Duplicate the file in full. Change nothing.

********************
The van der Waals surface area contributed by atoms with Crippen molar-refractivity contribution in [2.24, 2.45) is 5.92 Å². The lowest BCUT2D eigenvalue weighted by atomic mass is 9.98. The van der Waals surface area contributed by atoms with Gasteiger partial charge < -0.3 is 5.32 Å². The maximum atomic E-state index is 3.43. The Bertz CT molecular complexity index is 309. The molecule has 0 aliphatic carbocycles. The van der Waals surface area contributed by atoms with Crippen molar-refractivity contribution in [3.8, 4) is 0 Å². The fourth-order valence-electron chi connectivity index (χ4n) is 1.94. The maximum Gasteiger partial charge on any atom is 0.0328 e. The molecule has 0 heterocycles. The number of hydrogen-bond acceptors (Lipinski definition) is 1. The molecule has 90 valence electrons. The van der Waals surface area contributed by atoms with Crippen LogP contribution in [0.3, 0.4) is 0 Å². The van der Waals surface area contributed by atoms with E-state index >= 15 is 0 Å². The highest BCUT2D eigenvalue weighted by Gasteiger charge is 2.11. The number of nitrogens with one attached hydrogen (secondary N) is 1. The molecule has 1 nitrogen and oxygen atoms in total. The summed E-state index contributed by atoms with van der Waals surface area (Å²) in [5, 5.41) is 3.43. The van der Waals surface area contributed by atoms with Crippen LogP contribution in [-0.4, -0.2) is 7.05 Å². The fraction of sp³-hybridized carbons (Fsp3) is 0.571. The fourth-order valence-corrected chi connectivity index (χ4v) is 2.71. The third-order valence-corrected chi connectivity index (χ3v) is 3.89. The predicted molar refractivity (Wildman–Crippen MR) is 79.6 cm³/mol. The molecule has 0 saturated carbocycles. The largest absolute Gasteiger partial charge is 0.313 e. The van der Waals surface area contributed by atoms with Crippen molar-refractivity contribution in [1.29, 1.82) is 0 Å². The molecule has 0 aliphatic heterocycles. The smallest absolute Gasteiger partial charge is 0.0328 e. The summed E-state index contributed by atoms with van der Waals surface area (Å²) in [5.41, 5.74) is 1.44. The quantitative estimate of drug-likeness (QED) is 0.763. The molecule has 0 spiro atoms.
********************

The van der Waals surface area contributed by atoms with Crippen molar-refractivity contribution in [2.24, 2.45) is 5.92 Å². The lowest BCUT2D eigenvalue weighted by atomic mass is 9.98. The van der Waals surface area contributed by atoms with Gasteiger partial charge < -0.3 is 5.32 Å². The maximum atomic E-state index is 3.43. The Bertz CT molecular complexity index is 309. The molecule has 0 aliphatic carbocycles. The van der Waals surface area contributed by atoms with Crippen molar-refractivity contribution in [3.8, 4) is 0 Å². The fourth-order valence-electron chi connectivity index (χ4n) is 1.94. The maximum Gasteiger partial charge on any atom is 0.0328 e. The molecule has 0 heterocycles. The number of hydrogen-bond acceptors (Lipinski definition) is 1. The molecule has 90 valence electrons. The van der Waals surface area contributed by atoms with Crippen LogP contribution in [0.3, 0.4) is 0 Å². The van der Waals surface area contributed by atoms with E-state index >= 15 is 0 Å². The highest BCUT2D eigenvalue weighted by Gasteiger charge is 2.11. The number of nitrogens with one attached hydrogen (secondary N) is 1. The molecule has 1 nitrogen and oxygen atoms in total. The summed E-state index contributed by atoms with van der Waals surface area (Å²) in [5, 5.41) is 3.43. The van der Waals surface area contributed by atoms with Crippen LogP contribution in [-0.4, -0.2) is 7.05 Å². The fraction of sp³-hybridized carbons (Fsp3) is 0.571. The fourth-order valence-corrected chi connectivity index (χ4v) is 2.71. The third-order valence-corrected chi connectivity index (χ3v) is 3.89. The predicted molar refractivity (Wildman–Crippen MR) is 79.6 cm³/mol. The molecule has 0 saturated carbocycles. The largest absolute Gasteiger partial charge is 0.313 e. The van der Waals surface area contributed by atoms with Crippen molar-refractivity contribution in [1.29, 1.82) is 0 Å². The molecule has 0 aliphatic heterocycles. The smallest absolute Gasteiger partial charge is 0.0328 e. The summed E-state index contributed by atoms with van der Waals surface area (Å²) in [5.41, 5.74) is 1.44. The quantitative estimate of drug-likeness (QED) is 0.763. The molecule has 0 spiro atoms.